Do you have a plan for burial or cremation and for your funeral? Have you pre-paid these costs? Planning and paying ahead means that your loved ones can focus on the memories. Irrevocable, pre-paid funeral plans are not counted as a resource should you need to apply for Medicaid assistance for care.
Have you made clear who is to make decisions about your burial and funeral? You can name this person with a DECLARATION OF DESIGNEE FOR FINAL DISPOSITION. If you have not named someone to make these decisions, Iowa law has a list of your relatives to make the decisions. First on the list is your surviving spouse.
Have you made a “will” or do you have a “trust” to list what happens to your property after you are gone? Your will may need to be “probated” depending on the property and amount of money that you have. Probate is the court action to carry out your will. Trusts do not need probate. There are different kinds of trusts that can be used for different reasons. You should review wills and trusts with an estate planning attorney.
If all your property passes to beneficiaries or joint owners of your property, a will or trust may not be needed. You cannot give away property in a will or trust that already goes to a surviving joint owner or a beneficiary.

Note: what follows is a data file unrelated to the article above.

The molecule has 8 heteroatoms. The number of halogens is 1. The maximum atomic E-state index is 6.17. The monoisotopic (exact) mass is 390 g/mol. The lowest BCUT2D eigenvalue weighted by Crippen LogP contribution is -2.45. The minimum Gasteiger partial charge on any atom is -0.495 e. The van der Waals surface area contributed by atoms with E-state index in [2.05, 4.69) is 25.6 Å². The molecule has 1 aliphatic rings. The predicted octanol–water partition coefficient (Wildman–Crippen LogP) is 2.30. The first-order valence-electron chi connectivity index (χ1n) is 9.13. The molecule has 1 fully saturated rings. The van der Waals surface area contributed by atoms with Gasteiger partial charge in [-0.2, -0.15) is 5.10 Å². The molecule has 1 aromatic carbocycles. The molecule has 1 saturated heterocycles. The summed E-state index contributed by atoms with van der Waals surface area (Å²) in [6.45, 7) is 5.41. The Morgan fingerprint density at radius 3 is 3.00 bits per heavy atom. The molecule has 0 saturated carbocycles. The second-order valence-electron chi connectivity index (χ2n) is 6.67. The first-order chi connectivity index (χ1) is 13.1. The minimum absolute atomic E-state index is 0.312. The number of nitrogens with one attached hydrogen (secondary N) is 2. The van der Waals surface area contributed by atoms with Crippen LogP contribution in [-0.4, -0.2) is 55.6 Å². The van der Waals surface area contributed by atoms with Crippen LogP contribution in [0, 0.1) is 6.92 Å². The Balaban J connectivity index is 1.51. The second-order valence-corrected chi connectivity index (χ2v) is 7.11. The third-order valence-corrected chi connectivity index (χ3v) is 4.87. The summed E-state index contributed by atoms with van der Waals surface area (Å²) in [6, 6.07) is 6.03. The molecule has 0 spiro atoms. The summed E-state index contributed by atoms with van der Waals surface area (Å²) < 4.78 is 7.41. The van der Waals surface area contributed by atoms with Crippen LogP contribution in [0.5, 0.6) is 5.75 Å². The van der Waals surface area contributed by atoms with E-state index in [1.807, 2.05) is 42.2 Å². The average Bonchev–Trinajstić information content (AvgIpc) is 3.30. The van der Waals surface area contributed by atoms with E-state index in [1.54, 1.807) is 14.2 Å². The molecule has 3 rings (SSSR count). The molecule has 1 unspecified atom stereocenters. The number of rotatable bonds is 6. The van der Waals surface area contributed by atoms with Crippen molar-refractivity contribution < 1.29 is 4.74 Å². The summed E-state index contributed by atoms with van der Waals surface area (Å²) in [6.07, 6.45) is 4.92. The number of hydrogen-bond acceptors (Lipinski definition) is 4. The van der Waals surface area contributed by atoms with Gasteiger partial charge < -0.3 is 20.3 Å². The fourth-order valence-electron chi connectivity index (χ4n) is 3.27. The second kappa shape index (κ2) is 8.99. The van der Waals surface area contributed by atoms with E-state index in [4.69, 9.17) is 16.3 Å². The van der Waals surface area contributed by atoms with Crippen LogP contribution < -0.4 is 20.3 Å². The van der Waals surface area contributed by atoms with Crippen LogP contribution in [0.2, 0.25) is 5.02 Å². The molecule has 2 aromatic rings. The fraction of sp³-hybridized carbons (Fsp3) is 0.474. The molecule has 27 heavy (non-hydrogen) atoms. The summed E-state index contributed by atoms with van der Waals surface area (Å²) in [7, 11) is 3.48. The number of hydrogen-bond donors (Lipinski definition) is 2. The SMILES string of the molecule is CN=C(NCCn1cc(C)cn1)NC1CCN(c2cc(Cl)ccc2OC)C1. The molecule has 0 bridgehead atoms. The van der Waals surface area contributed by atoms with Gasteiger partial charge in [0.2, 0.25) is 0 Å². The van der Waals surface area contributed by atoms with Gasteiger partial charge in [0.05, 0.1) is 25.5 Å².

If you don’t have a will (or trust), then under Iowa law the property would go to your heirs. This would usually be your surviving spouse unless you have children from other marriages. If you have no spouse, your property would go to your children. If you have no spouse or children, then it would go to other relatives.
If your spouse dies or there are changes in your family or relationships, you need to review your planning. You should review your plans regularly to make sure they still meet your needs. Planning documents that are out of date need to be destroyed and new ones made. JUST WRITING IN CHANGES ON YOUR OLD DOCUMENTS WILL NOT WORK. You need to follow legal rules to make the changes. Talk to an attorney for help with making the changes.
This is some basic information about planning ahead. Planning for the possibility of long-term care or to pass resources on to your loved ones can be very complicated. Planning ahead is based on your specific goals, property, resources, relationships, health, and so forth. Do not base your plans on what someone else has done. Their situation may be much different than yours. In illness or death you will not be in a position to correct your planning. This important planning is best done with an attorney who practices in the area of estate planning and also understands the Medicaid rules.
Contact Iowa Legal Aid or the Legal Hotline for Older Iowans for more information about these advance planning issues.
Iowa Legal Aid provides help to low-income Iowans.
To apply for help from Iowa Legal Aid:
- Call 800-532-1275.
- Iowans age 60 and over, call 800-992-8161.
- Apply online at iowalegalaid.org
If Iowa Legal Aid cannot help, look for an attorney on “Find A Lawyer”. A private attorney there can talk with you for a fee of $25 for 30 minutes of legal advice.
*As you read this information, remember this article is not a substitute for legal advice.